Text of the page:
Designed From Scratch
If you can’t find a stock plan you like, you will need to create it from scratch by working with a professional architect. The biggest benefit of this approach is the total flexibility you have. Keep in mind however, this will be expensive. The cost for custom plans can cost tens of thousands of dollars depending on how sure you are of what you want and on how many revisions you make. If you do go this route to create your house plans, be sure to choose an architect that primarily designs homes for a living. You don’t want to use an architect that primarily designs commercial buildings as the codes, products, and methods used are totally different than residential homes.
The Best of Both Worlds
In my opinion, your best option is to buy a stock plan and have your local architect make revisions for you. You get the best of both worlds here…the affordability of the stock plans and the flexibility to have a local architect with local knowledge, adjust your plans to local codes, building practices and your specific tastes. Before purchasing the stock plan, ask a few local architects what they would charge to make changes to a stock plan. They should be able to give you a bid to do this based on what you want to have done. Just make sure you know what you want upfront or the bid will be worthless. One other note, it’s a good idea to have an Adobe pdf version of your plans for bidding purposes. Your architect should be able to convert the digital drawing to a pdf at no additional cost. This will allow you to distribute bid packages via email to your subcontractors. This saves both time and money in the bidding process.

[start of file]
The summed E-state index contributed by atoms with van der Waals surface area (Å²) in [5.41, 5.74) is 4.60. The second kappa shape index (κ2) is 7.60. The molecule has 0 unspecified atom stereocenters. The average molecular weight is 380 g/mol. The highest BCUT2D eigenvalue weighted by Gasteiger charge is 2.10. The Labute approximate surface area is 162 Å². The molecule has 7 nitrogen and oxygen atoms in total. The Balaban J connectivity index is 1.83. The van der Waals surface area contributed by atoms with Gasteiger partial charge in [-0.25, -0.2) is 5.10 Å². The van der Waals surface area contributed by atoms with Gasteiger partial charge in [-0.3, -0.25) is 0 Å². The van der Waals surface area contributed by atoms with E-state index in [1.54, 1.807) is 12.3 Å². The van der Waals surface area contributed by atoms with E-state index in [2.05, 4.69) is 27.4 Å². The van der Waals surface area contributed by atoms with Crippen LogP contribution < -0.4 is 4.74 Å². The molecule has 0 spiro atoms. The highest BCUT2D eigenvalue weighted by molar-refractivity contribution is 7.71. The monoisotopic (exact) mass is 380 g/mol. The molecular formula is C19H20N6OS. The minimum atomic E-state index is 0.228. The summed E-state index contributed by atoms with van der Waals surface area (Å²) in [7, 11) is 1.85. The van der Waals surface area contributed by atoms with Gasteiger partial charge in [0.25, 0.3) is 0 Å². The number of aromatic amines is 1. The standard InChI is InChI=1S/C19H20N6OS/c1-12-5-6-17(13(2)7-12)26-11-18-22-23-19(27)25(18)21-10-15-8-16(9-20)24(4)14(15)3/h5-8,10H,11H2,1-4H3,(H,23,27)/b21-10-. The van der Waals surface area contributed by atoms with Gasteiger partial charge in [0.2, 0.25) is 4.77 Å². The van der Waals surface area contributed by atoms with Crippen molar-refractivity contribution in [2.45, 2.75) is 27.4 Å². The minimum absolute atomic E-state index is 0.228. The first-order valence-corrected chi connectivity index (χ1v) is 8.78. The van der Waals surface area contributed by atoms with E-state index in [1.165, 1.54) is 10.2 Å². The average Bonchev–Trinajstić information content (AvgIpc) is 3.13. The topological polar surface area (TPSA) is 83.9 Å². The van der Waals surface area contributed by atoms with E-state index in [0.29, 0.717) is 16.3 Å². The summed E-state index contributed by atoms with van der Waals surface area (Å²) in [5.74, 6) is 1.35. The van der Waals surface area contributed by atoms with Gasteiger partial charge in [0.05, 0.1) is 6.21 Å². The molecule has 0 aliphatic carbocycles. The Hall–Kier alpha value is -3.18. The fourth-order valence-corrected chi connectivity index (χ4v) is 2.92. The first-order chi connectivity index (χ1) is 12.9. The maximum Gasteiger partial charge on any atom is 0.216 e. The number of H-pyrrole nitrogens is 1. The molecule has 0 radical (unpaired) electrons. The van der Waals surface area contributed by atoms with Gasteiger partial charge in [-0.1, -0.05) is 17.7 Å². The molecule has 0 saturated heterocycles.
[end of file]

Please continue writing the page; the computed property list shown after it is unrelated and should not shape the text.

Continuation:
I can’t tell you how many times I’ve visited the local building department and someone drops in with a napkin with a sketch on it for their new building project. Creating house plans is one project I would never recommend as a do-it-yourself project. I’m all for saving money any way possible but there is way too much critical information required on the house plans to be able to do a good job without formal training. Besides, you want the building department to quickly approve your permit. As an armchair builder building your own home, the best way to accomplish this is to show that you know what you’re doing.